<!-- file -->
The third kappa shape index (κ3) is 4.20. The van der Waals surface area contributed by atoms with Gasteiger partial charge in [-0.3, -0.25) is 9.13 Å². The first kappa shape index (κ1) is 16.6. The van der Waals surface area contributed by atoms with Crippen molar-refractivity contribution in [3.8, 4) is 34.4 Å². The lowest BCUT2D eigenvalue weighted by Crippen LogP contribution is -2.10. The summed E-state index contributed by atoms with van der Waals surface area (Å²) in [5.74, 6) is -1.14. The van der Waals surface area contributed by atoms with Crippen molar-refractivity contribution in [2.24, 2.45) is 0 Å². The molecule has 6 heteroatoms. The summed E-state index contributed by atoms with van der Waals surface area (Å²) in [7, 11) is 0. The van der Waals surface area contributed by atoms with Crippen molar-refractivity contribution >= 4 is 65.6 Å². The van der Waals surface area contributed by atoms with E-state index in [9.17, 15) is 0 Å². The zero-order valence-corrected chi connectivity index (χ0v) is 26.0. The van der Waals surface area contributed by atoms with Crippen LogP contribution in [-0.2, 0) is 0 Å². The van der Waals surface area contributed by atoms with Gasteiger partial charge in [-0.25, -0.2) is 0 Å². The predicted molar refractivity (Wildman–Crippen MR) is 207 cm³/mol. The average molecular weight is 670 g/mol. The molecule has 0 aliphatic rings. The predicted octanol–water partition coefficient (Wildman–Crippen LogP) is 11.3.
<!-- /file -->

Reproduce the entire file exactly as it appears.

The third kappa shape index (κ3) is 4.20. The van der Waals surface area contributed by atoms with Gasteiger partial charge in [-0.3, -0.25) is 9.13 Å². The first kappa shape index (κ1) is 16.6. The van der Waals surface area contributed by atoms with Crippen molar-refractivity contribution in [3.8, 4) is 34.4 Å². The lowest BCUT2D eigenvalue weighted by Crippen LogP contribution is -2.10. The summed E-state index contributed by atoms with van der Waals surface area (Å²) in [5.74, 6) is -1.14. The van der Waals surface area contributed by atoms with Crippen molar-refractivity contribution in [2.24, 2.45) is 0 Å². The molecule has 6 heteroatoms. The summed E-state index contributed by atoms with van der Waals surface area (Å²) in [7, 11) is 0. The van der Waals surface area contributed by atoms with Crippen molar-refractivity contribution >= 4 is 65.6 Å². The van der Waals surface area contributed by atoms with E-state index in [9.17, 15) is 0 Å². The zero-order valence-corrected chi connectivity index (χ0v) is 26.0. The van der Waals surface area contributed by atoms with Crippen LogP contribution in [-0.2, 0) is 0 Å². The van der Waals surface area contributed by atoms with Gasteiger partial charge in [-0.25, -0.2) is 0 Å². The predicted molar refractivity (Wildman–Crippen MR) is 207 cm³/mol. The average molecular weight is 670 g/mol. The molecule has 0 aliphatic rings. The predicted octanol–water partition coefficient (Wildman–Crippen LogP) is 11.3.